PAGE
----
The Expert Panel was clear that if the voting age is lowered to 16 that this should be accompanied by appropriate political and citizenship education. What information and support will be given to 16 and 17 year olds in order to prepare them for voting?

 

In order to ensure young people are encouraged and supported to exercise their right to vote the lowering of the voting age is being accompanied by appropriate political and citizenship education and public awareness-raising. The Assembly Commission is working with younger people, and those who work with young people, to co-produce resources created for their specific needs. It is also working with a range of partners, including the Electoral Commission, local authorities and the Welsh Government, to co-ordinate our education and awareness-raising activities.

 

 
 

 

Franchise

 

Your consultation asked about whether all legal residents in Wales should be able to vote in Assembly elections. Will the Bill give all legal residents the vote? What about EU citizens post-Brexit?

 

At the moment, EU citizens and Commonwealth citizens can vote in Assembly elections. The Senedd and Elections (Wales) Bill will not change this. Commonwealth and EU citizens who are resident in Wales and who have registered to vote will still be able to vote in Assembly elections. While the details of the Brexit deal in relation to voting rights for EU citizens are not yet clear, the European Union (Withdrawal) Act 2018 preserves the entitlement of EU citizens to vote in Assembly and local government elections after the UK exits the EU. The Assembly Commission is therefore satisfied that no further action is needed at this time to protect EU citizens’ right to vote in Assembly elections.

The Senedd and Elections (Wales) Bill was amended during the passage of the Bill to allow qualifying foreign citizens to vote in Assembly elections from 2021 onwards. This will allow citizens who have- or who are treated as having- leave to remain in the UK to be able to vote in Assembly elections (providing that they are not unable to vote for another reason: such as being under 16, or living outside Wales).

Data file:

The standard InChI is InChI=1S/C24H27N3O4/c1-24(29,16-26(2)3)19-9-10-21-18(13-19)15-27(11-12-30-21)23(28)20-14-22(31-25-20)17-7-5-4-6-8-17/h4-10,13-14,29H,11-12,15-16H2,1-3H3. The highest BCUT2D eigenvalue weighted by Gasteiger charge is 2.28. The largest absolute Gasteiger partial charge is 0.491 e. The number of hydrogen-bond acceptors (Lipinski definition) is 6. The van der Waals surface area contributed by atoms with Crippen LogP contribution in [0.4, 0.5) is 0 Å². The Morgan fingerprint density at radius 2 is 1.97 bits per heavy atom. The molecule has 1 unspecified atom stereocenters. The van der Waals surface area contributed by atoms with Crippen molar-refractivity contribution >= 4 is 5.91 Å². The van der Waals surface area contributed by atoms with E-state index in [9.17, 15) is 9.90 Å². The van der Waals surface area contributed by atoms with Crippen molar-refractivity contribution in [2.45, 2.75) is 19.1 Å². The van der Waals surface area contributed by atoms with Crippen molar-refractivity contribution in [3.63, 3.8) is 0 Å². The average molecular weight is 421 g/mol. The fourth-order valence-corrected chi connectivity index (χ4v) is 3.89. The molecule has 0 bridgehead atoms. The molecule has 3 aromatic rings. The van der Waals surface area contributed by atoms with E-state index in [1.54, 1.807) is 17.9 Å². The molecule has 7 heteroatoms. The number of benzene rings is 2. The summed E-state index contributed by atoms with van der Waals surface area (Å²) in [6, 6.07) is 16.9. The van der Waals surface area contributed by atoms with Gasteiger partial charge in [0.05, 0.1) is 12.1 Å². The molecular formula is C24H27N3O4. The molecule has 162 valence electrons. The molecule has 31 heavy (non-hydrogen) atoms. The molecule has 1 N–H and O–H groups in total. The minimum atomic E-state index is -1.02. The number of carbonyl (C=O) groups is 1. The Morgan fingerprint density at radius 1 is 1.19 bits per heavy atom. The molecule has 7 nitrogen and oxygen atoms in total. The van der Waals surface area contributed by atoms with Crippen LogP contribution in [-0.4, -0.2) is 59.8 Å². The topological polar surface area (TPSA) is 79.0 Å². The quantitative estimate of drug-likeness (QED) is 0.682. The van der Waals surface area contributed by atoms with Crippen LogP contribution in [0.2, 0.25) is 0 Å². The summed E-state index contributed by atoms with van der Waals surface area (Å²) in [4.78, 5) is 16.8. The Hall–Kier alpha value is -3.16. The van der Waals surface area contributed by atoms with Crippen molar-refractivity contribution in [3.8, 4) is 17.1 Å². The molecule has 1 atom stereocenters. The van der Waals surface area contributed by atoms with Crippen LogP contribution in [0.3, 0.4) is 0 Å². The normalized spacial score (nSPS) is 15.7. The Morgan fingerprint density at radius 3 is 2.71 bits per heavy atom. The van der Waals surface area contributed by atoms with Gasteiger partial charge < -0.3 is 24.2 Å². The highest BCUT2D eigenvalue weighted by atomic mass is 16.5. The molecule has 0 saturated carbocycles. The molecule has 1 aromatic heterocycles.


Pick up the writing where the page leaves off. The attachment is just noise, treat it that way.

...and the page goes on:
The Welsh Government has introduced the Local Government and Elections (Wales) Bill which proposes to allow qualifying foreign citizens also to vote in local government elections in Wales from 2022 onwards.

 

 
 

 

Disqualification

 

Why change the rules about who can’t be an Assembly Member?

 

Not everyone is eligible to be an Assembly Member. Some people are not eligible to be an Assembly Member or to stand for election to the Assembly due to posts or offices they hold (e.g. posts or offices that may pose a conflict of interest with being an Assembly Member), or due to aspects of their personal circumstances (e.g. being imprisoned for a period of more than one year).

Previously, all disqualifications prohibited a person from standing for election to the Assembly. When nominated, candidates had to declare that they were not disqualified from being Assembly Members. If they were disqualified, they could not stand for election. This meant that persons holding disqualifying posts or offices had to give up their employment in order to stand for election to the Assembly.

The Assembly Commission want to enable and encourage more people to stand for election. To achieve this aim, the Senedd and Elections (Wales) Bill will change the law so that most disqualifications prohibit a person from taking up a seat in the Assembly but not from standing for election. This will allow more people to stand for election and give up their disqualifying post or office only if they are elected.